Great coincidence, as we’re looking at some land to build a new house on today! I was actually going to ask you a question about your story of moving out of the city and ultimately back again, since if we do this, I’ll go from walking to work, which I’ve done for the past 10+ years, to commuting (albeit by bike and ferry, not driving).I bought my first condo when I was 22. I was doubtful that it was a good idea at the time, as it was more money than I would have spent on rent, and I had to part with my very small life savings, but in retrospect it was great timing.Up-and-coming neighborhood, hot economy (first dot-com era), and hot housing market in Seattle meant I doubled my money in the 3 years I lived there. I only wish I could have afforded a penthouse instead of my studio, hah!Of course now, we live in a 115 year old house, that we bought at the peak of the market, and sunk a huge amount of money into renovating. I love it, and it’s been fun, but certainly less successful on the investment front 🙂
the grandparents leaving the strip mall to grandchildren was called a “leapfrog trust.” Lots of advantages.Building hmm.There is being a developer and there is being a builder. I prefer building. That way it doesn’t go from you to architect, to builder and then to subcontractor. For a single family house I like the control. It is not that difficult from forms to roof.The decisions do get tedious.I am working on a renovation and it is difficult to restore rather than to build new construction. This is a killer. I think at this stage I would like to go to the salon instead.
Here’s an idea for you to deploy your capital (just thought of this so it is fresh and un-vetted).I’ve noticed that there are a fair amount of people that have good steady jobs but can’t qualify for mortgages and end up renting in NYC (and elsewhere) instead of buying. Might be 2 stable professionals (lawyer at a name firm with a good Ivy Degree and, say a physician, accountant etc.). These people are good credit risks, but to a bank all they see is no long income history and other problems. (And maybe there are but let’s go with the idea for now). And they don’t have family to back stop them and cosign or maybe the parents don’t want to cosign or other things.So what you do is be the financier to these people charging a market rate of interest (plus, say 1/2 pt) and servicing the loan (like taking back a mortgage on a property that you already own) and in exchange you own x% of the property and get the upside when/if it sells. I don’t know what x% would be. Could be 25% perhaps +-. So you are co-owner. If and when they sell (or get divorced) you get the upside. If you believe in the property as not depreciating, and you believe in the people you are financing, you should have nominal downside risk (and you can always buy them out and rent for that matter). You get your steady stream of income as well and you put in a clause that they can’t refinance perhaps. And protect yourself in other ways, at least contractually.This seems like a decent deal for both parties, given what each stands to gain from the arrangement. Part of what you do now (with angel investing) involves judging people so while this wouldn’t make sense as an entire investment strategy it would seem to make sense to park some money this way.Of course you still have a lean lien on the property so if they go south you take that back obviously and rent or sell.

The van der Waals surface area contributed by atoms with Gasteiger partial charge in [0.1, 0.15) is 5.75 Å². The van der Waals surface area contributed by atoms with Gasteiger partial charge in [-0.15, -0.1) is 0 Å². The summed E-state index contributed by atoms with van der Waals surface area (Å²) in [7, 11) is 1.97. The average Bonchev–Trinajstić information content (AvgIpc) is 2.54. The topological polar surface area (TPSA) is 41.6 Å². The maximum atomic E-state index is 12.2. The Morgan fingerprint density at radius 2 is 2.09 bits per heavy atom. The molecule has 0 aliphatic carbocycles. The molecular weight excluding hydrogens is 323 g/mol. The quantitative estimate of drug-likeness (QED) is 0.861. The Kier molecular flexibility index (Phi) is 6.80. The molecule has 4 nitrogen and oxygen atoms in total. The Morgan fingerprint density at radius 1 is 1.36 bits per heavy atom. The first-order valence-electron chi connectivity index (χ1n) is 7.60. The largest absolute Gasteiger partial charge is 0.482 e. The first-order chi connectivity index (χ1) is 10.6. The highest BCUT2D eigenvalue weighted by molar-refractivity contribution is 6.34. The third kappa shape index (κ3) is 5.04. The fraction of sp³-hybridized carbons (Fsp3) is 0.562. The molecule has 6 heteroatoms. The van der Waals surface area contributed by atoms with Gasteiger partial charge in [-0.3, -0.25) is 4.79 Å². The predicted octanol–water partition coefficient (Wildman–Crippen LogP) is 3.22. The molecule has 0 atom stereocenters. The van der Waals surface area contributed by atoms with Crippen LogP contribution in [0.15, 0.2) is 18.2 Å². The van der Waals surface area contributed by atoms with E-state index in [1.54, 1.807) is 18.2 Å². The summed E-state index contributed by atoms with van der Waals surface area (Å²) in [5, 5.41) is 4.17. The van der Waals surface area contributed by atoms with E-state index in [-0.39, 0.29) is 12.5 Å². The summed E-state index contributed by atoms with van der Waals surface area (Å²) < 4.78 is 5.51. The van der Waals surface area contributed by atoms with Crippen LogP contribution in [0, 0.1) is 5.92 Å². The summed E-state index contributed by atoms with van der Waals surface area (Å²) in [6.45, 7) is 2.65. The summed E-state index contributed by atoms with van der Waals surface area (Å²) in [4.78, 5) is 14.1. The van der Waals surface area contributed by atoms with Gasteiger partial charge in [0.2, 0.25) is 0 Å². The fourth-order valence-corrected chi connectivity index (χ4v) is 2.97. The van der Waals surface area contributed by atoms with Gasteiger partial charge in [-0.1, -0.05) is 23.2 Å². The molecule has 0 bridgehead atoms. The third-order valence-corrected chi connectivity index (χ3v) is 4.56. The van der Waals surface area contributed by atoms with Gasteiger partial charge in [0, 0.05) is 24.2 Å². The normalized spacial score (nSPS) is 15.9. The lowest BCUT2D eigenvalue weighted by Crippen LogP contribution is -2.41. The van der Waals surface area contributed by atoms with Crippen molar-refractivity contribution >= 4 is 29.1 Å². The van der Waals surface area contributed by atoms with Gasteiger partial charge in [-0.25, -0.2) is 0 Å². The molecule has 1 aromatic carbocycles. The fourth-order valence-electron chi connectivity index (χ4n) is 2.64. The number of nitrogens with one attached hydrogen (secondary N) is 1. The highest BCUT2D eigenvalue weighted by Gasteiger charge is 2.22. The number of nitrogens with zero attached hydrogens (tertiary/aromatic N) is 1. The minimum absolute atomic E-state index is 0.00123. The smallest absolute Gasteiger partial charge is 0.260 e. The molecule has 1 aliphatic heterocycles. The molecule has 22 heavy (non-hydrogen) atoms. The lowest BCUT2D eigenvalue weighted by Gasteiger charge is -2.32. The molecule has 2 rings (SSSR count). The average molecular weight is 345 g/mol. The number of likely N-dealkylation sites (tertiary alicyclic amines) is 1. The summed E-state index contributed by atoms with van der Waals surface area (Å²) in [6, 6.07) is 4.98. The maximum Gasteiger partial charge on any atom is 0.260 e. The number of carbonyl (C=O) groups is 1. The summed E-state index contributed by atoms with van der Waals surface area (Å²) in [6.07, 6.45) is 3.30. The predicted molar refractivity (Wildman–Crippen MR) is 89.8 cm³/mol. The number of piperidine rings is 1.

interesting. not sure i’d want to be in that business but interesting.
Joanne, thanks so much for taking my question! My wife and I own our condo in Boston’s South End, and love being homeowners. Our family recently started dabbling in the real estate investment biz with a small beach summer rental in an area that we have a summer home in (Nantasket Beach in Hull, MA). It’s worked out quite well, as we know the ‘hood, are just around the corner for late night calls and maintenance, etc. Lots of work to get the house prepared and rented for the summer though – probably 10-15 hours/week around rental season to make sure everything runs like a first-class resort. That being said, we enjoyed it enough that we’re looking for a second property in the same area.Thanks again!
our friends did that. they bought a place and fixed it up down the street from their beach home. it has been a great experience.
Joanne, I actually found your blog through researching the new owners of some property in Park City and have been following ever since. I’m a project manager for Germania Construction in Park City. I sent you a letter this summer but don’t know if you ever received it. I agree with you that every project is different and having the right people around you makes a difference. Are you planning to build in PC or just holding onto the land as an investment? We have several projects off the ground, including one in The Colony that will be finished for the holidays. If you vacation here during the winter, I hope you’ll come take a tour of the house.
I did receive it. We are doing work but have had someone for the past year and a half who we are extremely happy with. Really appreciate you sending me your info.